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HR recovery time question

Old 06-07-07, 07:09 PM
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Anthony8858
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HR recovery time question

First off, I have to say that I'm in AWFUL condition. I have a belly, and I could use to lose 20 lbs just to start feeling better.
I decided to get back on a road bike after 15 years of eating

My bike has a Sigma heart monitor.

I did a 30 minute ride with a sustained pulse rate at about 65% 10 minute warm up / 20 minute sustained / 10 minute cool down. This work out comes at a suggestion from my cardiologist as a starting point. (May not seem like alot to you, but a months ago, couldn't make it up a single flight of stairs without stopping to catch my breath.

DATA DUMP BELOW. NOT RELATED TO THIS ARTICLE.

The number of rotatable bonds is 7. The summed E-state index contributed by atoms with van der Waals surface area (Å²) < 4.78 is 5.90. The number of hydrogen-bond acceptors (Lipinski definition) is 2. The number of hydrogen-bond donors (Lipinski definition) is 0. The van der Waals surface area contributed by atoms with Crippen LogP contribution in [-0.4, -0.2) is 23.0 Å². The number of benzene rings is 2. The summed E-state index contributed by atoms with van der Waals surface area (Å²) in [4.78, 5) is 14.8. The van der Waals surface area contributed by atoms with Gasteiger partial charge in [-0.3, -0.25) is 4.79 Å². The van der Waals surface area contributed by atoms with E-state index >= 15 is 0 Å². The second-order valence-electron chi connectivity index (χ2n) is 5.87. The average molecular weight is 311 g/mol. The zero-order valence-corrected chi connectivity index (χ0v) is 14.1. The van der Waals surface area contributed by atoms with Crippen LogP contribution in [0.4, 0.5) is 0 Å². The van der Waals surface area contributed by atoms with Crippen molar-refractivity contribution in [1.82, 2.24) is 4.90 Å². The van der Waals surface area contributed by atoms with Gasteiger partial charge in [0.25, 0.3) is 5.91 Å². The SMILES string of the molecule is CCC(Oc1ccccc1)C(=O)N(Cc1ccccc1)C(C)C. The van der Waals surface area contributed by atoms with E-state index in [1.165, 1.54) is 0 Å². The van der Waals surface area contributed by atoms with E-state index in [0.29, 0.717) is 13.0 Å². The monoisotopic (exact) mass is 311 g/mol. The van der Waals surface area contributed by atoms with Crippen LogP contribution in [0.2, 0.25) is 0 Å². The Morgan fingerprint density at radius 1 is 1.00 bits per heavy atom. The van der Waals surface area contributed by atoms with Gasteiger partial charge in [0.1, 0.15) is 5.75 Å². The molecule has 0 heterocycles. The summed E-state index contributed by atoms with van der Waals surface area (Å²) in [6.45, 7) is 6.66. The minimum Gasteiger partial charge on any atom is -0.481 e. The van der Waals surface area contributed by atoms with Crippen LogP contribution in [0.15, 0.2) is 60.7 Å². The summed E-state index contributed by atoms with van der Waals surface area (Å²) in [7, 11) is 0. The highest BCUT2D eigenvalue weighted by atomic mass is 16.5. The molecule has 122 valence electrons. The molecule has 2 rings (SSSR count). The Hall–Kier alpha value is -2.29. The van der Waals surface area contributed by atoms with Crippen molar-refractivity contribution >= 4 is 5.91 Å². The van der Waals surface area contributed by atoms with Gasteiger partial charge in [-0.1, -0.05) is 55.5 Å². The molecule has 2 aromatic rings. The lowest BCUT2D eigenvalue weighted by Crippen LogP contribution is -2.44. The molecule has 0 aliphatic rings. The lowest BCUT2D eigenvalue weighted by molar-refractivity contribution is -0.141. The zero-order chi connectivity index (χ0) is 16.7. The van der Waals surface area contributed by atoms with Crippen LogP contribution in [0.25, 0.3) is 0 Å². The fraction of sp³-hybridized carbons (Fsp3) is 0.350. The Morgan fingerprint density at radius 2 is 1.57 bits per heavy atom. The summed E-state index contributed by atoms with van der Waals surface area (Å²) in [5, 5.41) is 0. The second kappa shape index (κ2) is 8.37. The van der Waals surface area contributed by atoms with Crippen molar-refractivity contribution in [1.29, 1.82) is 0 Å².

Here's my question:

An hour after I stopped riding tonight, my resting pulse rate was about 80 - 85 bpm. This is more than my normal 68 bpm while sitting still.

Is this normal? Or did I over do it?
.
Thanks

Last edited by Anthony8858; 06-07-07 at 07:24 PM.
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Old 06-07-07, 07:43 PM
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You didn't overdo it. My HR can be elevated for 3-4 hours after a long workout. Last Saturday after a 12 mile run it was at 80+ for about four hours. When you see your HR creep up and up and up and your pace is the same that means you are pushing it.
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Old 06-07-07, 07:49 PM
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Thanks, I feel better now :-)